Offering a serene portrayal of a farm where persons with disabilities contribute, a Japanese documentary seeks to illuminate the everyday experiences of those often overlooked.
Originally conceived as a response to a tragic act of ableism, wherein 19 care home residents were senselessly killed eight years ago, “Fujiyama Cottonton” took a different path. Director Taku Aoyagi maintained a clear purpose, pivoting towards a more hopeful narrative.
“What motivated me the most to create this film was the 2016 incident at Yamayuri En,” the 30-year-old director said, Referring to one of Japan’s most appalling mass murders, wherein residents of a nursing home in Sagamihara, Kanagawa Prefecture, were targeted.
Satoshi Uematsu, 34, the convicted murderer now on death row, was an employee of Yamayuri En. He injured 26 others in the incident, many of them seriously. At his trial, he stated that persons with disabilities who cannot communicate their thoughts “create unhappiness” for others. He justified his crime as being “useful to society.”
“I felt a sense of urgency (to make the film) from the fact that Uematsu determined the value of human life, and there seems to be an atmosphere that his discourse was being disseminated through society,” Aoyagi said in a recent interview with Kyodo News.
In the film, Aoyagi endeavors to depict how individuals at the welfare facility lead enriching lives through communication and pursuit of simple joys, reflecting those without disabilities. Raised in Yamanashi Prefecture, near Mount Fuji in central Japan, Aoyagi frequently visited a welfare facility where his mother worked. This establishment later evolved into “Mirai Farm” (Future Farm) in 2005, serving as the setting for the 95-minute documentary. The film portrays members of the facility, adjacent to a cotton field, indulging in relaxation and various activities, including tending to flowers, crafting fabrics from harvested cotton, and engaging in other pursuits. Some members receive compensation for their contributions.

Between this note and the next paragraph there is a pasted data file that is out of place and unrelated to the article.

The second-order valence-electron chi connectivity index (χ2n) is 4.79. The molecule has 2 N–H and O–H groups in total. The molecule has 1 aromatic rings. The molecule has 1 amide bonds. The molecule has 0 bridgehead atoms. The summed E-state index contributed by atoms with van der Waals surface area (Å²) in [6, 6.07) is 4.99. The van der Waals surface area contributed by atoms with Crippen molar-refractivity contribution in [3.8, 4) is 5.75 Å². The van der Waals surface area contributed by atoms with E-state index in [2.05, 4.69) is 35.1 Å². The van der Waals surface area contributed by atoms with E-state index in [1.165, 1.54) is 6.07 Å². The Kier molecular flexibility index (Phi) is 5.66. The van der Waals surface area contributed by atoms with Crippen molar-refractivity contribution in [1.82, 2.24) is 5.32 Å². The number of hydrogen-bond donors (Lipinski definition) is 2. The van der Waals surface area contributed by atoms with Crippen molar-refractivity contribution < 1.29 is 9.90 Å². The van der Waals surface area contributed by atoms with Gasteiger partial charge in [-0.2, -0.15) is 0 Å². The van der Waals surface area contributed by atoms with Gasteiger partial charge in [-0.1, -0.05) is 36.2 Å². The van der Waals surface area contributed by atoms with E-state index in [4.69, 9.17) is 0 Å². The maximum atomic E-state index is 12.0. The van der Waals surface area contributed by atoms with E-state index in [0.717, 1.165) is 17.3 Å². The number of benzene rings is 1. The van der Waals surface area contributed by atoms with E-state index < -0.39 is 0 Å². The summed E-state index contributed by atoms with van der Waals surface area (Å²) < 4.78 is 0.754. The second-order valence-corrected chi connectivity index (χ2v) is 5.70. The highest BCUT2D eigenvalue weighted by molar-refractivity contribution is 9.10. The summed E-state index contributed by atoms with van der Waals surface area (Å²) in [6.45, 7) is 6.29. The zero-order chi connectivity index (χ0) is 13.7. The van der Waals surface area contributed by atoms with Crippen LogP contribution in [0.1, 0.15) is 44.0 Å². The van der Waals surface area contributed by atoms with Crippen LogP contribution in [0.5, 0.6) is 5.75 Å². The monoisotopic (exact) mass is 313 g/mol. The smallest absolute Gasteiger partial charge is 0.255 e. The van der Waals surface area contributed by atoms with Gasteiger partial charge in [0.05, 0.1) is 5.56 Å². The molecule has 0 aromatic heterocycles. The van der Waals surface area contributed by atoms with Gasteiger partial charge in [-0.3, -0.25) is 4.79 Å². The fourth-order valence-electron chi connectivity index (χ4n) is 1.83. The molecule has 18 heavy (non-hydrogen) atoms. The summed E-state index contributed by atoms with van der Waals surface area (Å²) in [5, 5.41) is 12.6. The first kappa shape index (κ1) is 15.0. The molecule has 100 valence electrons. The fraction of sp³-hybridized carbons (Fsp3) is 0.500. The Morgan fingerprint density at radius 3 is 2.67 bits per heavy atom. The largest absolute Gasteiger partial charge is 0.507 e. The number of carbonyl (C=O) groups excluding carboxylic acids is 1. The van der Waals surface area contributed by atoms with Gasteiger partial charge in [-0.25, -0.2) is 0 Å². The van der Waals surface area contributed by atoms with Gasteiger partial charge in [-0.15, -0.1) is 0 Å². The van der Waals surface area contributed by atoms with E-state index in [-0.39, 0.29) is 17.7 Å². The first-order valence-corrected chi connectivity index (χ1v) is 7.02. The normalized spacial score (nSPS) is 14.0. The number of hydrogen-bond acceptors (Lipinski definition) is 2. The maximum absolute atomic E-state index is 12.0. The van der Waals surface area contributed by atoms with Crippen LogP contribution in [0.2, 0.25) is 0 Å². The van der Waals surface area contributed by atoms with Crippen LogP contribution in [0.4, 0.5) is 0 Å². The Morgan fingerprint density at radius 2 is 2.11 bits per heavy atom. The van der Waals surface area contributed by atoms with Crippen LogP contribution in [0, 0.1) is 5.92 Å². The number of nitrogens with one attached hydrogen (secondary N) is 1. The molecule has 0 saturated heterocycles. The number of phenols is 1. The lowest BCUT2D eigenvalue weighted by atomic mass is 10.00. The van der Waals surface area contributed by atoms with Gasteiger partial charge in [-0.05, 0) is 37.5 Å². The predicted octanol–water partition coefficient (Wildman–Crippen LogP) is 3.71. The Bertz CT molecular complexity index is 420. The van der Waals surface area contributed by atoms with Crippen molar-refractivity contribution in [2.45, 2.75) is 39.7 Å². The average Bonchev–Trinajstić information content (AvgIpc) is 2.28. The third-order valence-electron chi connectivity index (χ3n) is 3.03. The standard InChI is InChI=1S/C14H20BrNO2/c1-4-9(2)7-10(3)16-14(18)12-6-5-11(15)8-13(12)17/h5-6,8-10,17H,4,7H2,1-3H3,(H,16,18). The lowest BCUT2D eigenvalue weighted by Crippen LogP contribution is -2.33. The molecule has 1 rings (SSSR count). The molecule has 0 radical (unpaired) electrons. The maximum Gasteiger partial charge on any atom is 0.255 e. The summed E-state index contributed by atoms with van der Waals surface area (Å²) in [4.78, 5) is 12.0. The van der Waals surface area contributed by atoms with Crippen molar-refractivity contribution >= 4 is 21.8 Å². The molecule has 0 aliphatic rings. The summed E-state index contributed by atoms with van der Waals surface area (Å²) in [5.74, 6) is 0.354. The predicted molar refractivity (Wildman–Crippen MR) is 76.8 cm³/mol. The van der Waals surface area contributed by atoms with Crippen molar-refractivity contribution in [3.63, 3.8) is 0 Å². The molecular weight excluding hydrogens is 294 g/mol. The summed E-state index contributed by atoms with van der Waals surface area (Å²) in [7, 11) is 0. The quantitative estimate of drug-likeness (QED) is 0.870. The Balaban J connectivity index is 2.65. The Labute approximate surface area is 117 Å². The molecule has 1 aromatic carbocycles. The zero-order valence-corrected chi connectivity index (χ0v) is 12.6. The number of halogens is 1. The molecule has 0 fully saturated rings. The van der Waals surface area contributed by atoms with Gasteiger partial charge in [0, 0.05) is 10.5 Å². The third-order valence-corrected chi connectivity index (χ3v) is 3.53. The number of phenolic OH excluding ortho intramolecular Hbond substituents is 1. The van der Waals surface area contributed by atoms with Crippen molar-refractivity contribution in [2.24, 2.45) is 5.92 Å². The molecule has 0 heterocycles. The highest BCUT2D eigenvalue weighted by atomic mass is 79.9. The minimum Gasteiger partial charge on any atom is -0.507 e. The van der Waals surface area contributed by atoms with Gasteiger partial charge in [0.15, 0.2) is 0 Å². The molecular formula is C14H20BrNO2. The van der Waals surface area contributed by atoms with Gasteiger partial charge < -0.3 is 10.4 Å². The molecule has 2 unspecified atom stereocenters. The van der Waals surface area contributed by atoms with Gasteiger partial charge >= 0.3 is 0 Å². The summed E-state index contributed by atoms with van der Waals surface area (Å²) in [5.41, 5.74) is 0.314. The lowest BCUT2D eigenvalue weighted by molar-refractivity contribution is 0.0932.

Reflecting on his childhood experiences, Aoyagi reminisced about the earlier facility, noting, “At that time, I never recognized that the people were disabled nor thought about their social circumstances. What I remember is that when I went there, they took care of me and played with me.” He added that they showed interest in his homework during his visits, fostering “a self-affirming atmosphere.”
As he matured and gained insight into their disabilities, Aoyagi’s journey of creating his first documentary film, “The Road He Walks: A Story of He-kun,” which depicted interactions between a mentally disabled man and individuals in Aoyagi’s hometown, heightened his awareness of the facility from his youth. He mentioned that some of the individuals from that period make appearances in the new film.
In contrast to his debut film premiered in 2017, Aoyagi’s latest creation delves into the daily lives and relationships of individuals at Mirai Farm, meticulously crafting each of their unique narratives.
The documentary spotlights a poignant friendship between two women who meticulously weave fabrics, alongside a man whose passion for photography evolves from capturing scenic landscapes to documenting the companionship and activities within the facility.
While some individuals featured in the film may have minimal dialogue, their nonverbal cues speak volumes, offering profound insight to the audience.
Aoyagi expressed his desire for viewers to truly grasp the reality of life within a facility for individuals with disabilities, rather than leaving it to mere imagination.
Premiering in Tokyo last Saturday, the film is scheduled for theatrical screenings in other major Japanese cities.